Hillcrest Complex

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Hillcrest Complex
Hillcrest Complex 1138 Bathurst TTC.jpg
Location1138 Bathurst Street[1]
Toronto, Ontario
Coordinates43°40′32″N 79°25′04″W / 43.67556°N 79.41778°W / 43.67556; -79.41778Coordinates: 43°40′32″N 79°25′04″W / 43.67556°N 79.41778°W / 43.67556; -79.41778
Operated byToronto Transit Commission
Structure typeMaintenance shops; administration offices; Transit Control Centre

Hillcrest Complex[2] is the Toronto Transit Commission's largest facility and is responsible for most of the maintenance work on the system's surface vehicles, including heavy overhauls, repairs and repainting. It is located adjacent to the intersection of Bathurst Street and Davenport Road. The site is also home to the TTC's Transit Control Centre, but the operational headquarters of the organization remain at the McBrien Building at 1900 Yonge Street.

Hillcrest Complex occupies an area of about 13 hectares (32 acres) with a frontage of 270 m (890 ft) along Bathurst Street and 420 m (1,380 ft) along Davenport Road.[3]


View of Hillcrest Park on south-east corner of Bathurst and Davenport, Toronto

In 1922, the TTC purchased the Hillcrest Race Track to use its land for the new shop complex to replace smaller facilities inherited from the Toronto Railway Company and Toronto Civic Railways. The TTC opened Hillcrest Complex on March 13, 1924 with the move of the carbuilding function from the TRC's Front Street location. On June 9, the School of Instruction moved into Hillcrest.[4]

During World War II, the Hillcrest Complex participated in the war effort by producing parts for military equipment.[5]

On July 30, 1953, Toronto's first two subway cars arrived at the Hillcrest Complex. However, all subsequent deliveries of G-series subway cars were made directly to the Davisville Yard.[5]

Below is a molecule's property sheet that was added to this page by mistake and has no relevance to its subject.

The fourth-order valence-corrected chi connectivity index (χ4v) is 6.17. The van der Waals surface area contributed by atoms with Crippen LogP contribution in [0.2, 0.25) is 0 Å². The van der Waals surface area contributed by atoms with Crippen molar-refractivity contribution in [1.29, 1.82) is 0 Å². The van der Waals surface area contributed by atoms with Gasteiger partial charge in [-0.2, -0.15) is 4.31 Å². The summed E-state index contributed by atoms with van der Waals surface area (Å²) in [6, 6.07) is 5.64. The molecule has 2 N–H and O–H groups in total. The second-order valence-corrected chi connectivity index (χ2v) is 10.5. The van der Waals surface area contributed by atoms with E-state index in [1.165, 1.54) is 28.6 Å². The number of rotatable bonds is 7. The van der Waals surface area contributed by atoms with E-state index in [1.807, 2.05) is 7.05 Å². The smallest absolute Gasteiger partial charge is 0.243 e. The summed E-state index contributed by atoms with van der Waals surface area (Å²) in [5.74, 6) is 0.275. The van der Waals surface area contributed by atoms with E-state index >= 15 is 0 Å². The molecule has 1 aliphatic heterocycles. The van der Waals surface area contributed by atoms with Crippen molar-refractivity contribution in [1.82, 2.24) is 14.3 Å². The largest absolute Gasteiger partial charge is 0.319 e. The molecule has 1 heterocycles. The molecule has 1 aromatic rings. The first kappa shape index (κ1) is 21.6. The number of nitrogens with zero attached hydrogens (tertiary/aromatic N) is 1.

In the 1980s, the TTC purchased land on the west side of the complex to construct the W.E.P. Duncan Building and H.C. Patten Building.[6]

Railway access[edit]

Hillcrest plans (as of 1960)

Canadian Pacific Railway's mid-town rail line lies on the south side of the Hillcrest Complex, and the complex once had a network of standard gauge tracks and sidings for receiving railway cars. On the south and west sides of the complex, standard gauge tracks were intermixed with broader TTC gauge tracks creating four-rail dual gauge where the standard and TTC gauge tracks overlapped. (See map.)

From 1940 to the 1970s, the TTC maintained standard-gauge switcher Y-18 to shunt railway cars around the complex. The TTC converted Y-18 from former dump car W-15 which the TTC had built in 1922; Y-18 was essentially a motorized flat car on two bogies with a cab at one end. Since there was no electrical overhead wires over the standard and dual-gauge tracks, Y-18 had no overhead electrical pickup device; it took power from an electrical extension cord.[7]

Some time after the retirement of Y-18, standard gauge track disappeared from the Hillcrest Complex. However, in 2014, a railway siding was constructed on the south side of the complex to receive deliveries of new Flexity Outlook streetcars, as the 30-metre length of the new cars made transport by road from the factory impractical. At the east end of the siding, there is a ramp with TTC gauge tracks where a CLRV streetcar can pull a newly delivered Flexity streetcar from the flat car and shunt to the Harvey Shops for inspection.[8][9]


D.W. Harvey Shops[edit]

Flexity Outlook 4401 streetcar beside the Harvey Shops

Named for D. W. Harvey and opened in 1923, the Harvey Shops handle the heavy maintenance of buses as well as high-floor streetcars such as the CLRV and ALRV. The shops occupy a space of 250,000 square feet (23,000 m2) and is divided into sections for trades such as upholstery, blacksmith and carpentry. There is also a paint shop.[10][11]

The building contains a transfer table to access over 50 service bays with about 25 bays on each side of the moving table. The transfer table and most of the bays are only 15 metres (49 ft) long. So, when ALRV streetcars with a length of 23 metres (75 ft) were introduced, an addition was built on the easternmost tracks with direct access from outdoors to allow the ALRV cars to drive through the old building crossing the transfer table into a longer wing on the northeast side of the building where they are maintained.[12]